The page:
Cameron Norrie is an ATP Masters 1000 champion for the first time after capturing the biggest title of his career at the BNP Paribas Open over Nikoloz Basilashvili in three sets on Sunday.

The World No. 26 became the first man ranked outside the Top 25 to win in the desert since Ivan Ljubicic in 2010 and jumped to 10th in the FedEx ATP Race To Turin. The 3-6, 6-4, 6-1 result over the 29th seed came on the back of 10 winners and 25 unforced errors and handed him a second title this season from his sixth final (d. Nakashima in Los Cabos).

“It means so much to me, my biggest title. I’m so happy. I can’t even describe it right now,” Norrie said in his on-court interview. “It was a strange match today but absolutely massive for me and my team. I can’t really believe it. If you’d have told me I’d have won before the tournament started I wouldn’t have believed you, so it’s amazing.”

In the second ATP Masters 1000 final this year between players ranked outside the Top 25, after Hubert Hurkacz defeated Jannik Sinner in Miami, Norrie became the first British man to win in Indian Wells. Before this year, he had not won a match in two prior main draw appearances.

But after wins over Tennys Sandgren, Roberto Bautista Agut, Tommy Paul, Diego Schwartzman, Grigor Dimitrov and Basilashvili, he departs Indian Wells at a career-high No. 16 in the FedEx ATP Rankings and as the new British No. 1.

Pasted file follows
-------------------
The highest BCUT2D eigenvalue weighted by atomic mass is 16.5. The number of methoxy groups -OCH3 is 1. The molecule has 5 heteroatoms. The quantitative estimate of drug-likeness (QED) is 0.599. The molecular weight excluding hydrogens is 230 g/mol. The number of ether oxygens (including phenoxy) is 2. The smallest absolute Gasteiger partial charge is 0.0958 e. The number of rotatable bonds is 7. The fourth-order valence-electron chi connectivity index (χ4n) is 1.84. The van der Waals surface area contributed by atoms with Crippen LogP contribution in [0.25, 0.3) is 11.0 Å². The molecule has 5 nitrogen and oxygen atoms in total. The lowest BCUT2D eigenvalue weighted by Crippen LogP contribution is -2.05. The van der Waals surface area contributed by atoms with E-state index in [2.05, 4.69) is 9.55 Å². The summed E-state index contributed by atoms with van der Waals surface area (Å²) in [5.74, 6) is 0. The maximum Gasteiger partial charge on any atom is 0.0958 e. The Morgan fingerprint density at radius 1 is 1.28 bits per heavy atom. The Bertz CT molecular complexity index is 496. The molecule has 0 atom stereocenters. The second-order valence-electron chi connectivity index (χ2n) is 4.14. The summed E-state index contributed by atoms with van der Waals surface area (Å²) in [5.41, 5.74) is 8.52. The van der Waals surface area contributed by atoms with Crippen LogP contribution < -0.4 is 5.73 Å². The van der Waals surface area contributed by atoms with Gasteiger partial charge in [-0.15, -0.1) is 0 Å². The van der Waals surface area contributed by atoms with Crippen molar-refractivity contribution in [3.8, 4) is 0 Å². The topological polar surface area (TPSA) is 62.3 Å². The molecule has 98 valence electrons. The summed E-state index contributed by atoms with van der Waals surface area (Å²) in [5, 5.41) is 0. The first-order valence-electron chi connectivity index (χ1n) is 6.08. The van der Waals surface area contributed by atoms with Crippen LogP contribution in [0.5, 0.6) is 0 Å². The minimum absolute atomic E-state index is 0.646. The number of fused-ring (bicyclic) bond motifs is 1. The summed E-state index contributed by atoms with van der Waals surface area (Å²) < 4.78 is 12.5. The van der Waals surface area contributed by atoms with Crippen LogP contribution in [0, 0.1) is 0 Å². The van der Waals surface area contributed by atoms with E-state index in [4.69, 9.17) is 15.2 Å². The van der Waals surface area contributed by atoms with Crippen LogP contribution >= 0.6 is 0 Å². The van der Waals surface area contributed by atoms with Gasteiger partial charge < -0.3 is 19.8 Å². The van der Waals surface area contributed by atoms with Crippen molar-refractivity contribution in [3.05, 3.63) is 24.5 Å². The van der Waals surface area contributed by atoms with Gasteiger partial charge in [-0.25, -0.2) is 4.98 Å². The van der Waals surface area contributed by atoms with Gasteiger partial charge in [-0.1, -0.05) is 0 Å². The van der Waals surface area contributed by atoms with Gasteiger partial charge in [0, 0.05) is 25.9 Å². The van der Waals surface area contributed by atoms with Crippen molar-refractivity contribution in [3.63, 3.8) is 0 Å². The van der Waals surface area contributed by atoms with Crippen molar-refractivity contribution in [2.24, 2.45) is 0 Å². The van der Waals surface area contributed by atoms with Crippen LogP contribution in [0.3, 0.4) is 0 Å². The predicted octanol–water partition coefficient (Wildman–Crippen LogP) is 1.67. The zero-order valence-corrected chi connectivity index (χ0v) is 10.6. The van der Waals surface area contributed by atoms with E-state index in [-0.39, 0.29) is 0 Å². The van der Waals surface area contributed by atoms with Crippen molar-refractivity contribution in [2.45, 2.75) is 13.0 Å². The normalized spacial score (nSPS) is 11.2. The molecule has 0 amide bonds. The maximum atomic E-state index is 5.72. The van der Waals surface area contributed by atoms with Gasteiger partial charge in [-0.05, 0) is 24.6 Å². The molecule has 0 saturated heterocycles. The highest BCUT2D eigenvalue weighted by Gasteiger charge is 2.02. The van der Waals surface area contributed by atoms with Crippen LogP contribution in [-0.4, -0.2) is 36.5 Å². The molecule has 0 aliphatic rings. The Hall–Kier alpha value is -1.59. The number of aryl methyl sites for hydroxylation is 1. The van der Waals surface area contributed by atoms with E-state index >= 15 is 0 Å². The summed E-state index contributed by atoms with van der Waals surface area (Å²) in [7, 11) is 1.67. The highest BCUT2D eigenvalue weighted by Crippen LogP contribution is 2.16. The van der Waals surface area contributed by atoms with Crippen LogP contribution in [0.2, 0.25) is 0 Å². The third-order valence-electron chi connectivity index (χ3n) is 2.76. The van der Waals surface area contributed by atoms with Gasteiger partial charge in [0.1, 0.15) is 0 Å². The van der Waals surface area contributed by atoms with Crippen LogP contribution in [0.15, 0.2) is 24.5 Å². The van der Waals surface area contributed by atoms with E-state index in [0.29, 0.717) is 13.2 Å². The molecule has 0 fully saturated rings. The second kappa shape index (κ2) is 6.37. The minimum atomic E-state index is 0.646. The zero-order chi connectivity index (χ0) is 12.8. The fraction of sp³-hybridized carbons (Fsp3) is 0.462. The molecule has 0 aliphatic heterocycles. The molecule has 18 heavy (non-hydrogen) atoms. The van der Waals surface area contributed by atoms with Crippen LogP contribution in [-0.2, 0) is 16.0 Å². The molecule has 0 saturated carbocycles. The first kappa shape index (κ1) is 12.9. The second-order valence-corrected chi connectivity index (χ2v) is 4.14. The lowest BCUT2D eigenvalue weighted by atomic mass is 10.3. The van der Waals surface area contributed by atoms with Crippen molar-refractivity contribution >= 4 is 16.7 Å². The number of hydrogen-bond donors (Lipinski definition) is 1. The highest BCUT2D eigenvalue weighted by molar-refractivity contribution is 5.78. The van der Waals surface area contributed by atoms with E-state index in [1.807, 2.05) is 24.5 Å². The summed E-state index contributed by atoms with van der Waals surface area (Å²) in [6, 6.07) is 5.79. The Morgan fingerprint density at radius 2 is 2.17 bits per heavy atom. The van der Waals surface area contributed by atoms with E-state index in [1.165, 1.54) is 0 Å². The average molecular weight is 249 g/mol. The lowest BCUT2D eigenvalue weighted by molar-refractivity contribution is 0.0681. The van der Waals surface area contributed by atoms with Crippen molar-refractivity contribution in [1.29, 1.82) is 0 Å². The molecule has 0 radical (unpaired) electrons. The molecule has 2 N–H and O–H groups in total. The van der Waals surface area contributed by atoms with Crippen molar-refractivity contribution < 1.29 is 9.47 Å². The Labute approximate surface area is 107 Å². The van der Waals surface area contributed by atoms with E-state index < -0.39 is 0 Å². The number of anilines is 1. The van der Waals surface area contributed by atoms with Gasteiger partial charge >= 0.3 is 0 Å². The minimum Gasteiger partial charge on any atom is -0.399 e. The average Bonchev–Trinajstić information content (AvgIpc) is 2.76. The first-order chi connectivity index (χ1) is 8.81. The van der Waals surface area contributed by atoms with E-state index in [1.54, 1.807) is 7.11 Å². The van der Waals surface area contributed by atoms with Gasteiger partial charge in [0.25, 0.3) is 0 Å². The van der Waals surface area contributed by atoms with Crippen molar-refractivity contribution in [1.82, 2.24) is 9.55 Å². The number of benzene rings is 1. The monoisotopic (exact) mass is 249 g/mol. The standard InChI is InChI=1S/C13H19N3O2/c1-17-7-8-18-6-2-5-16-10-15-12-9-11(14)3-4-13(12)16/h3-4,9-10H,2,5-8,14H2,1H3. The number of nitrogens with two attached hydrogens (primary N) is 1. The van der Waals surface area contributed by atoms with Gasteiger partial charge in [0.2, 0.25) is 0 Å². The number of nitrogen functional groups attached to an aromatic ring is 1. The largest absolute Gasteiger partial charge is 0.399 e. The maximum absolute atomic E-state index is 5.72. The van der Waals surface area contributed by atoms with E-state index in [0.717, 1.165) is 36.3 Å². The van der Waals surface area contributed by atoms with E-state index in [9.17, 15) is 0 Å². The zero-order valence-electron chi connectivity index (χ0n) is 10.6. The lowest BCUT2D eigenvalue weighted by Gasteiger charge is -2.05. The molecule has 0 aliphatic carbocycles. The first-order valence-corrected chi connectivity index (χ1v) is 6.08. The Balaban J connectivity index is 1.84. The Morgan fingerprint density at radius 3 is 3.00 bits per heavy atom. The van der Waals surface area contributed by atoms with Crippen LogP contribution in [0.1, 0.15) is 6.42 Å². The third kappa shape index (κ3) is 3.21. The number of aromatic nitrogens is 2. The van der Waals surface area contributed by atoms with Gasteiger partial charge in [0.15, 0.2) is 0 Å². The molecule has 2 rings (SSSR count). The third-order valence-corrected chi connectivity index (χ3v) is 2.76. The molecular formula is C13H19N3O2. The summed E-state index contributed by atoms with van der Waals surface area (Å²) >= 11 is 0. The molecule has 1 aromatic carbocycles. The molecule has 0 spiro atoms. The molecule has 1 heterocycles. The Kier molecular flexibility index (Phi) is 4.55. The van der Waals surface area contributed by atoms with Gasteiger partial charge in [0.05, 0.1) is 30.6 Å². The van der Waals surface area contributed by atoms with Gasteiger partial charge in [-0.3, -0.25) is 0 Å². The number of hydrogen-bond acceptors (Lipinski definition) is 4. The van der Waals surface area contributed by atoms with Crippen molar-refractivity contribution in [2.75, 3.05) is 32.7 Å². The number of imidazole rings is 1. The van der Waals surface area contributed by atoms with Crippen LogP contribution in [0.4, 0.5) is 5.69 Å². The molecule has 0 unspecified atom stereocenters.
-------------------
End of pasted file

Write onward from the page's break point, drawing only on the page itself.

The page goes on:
“I was a little bit uncomfortable. It was quite windy and… for a stage he went through, he hit so many winners and it was tough for me to get some confidence on my rally balls because the rallies were really short,” Norrie said. “He was just blasting winners, so when I made a couple of those big shots at that 5-4 game in the second set it gave me a lot of confidence.

“I was able to find my feet and start moving again. I made the rallies physical like I’d been doing all tournament and it worked in my favour.”

From an early break down at 1-3, the Georgian began to find his range and won 10 of the next 11 points as his pace of shot from the back of the court began to gain the better of his opponent. Off the back foot, the Georgian whipped a forehand winner into the corner to bring up a break point at 4-3 and put the foot down as he won the last five games of the set.

It was the first time all tournament Norrie had dropped the opening set and if he was to become the first British man to win in the desert he was going to have to win from a set down for the eighth time this season. There were ominous signs when the Briton angled a backhand volley wide to surrender the early break for 2-1 in the second set, but a loose game from the Georgian brought the pair back level.

Norrie was knocking on the door and took his chances when Basilashvili served to stay in the set. The 26-year-old completed a run of eight straight points as he broke to level the match at the 71-minute mark and carried the momentum to an early break in the deciding set.

Basilashvili had his chances with three break point opportunities at 0-2, but Norrie’s retrieval skills came to the fore. His hold proved telling as his opponent struggled to rein in a mounting error count and the match was in the bag after one hour and 51 minutes.

“I’ve been really enjoying my tennis and been enjoying being out on court and competing in the big moments,” Norrie said. “I’m just really pleased with how I handled the occasion. I think I’m doing a lot better with that this year. I lost a lot of those finals, so it’s nice to get the big one today.”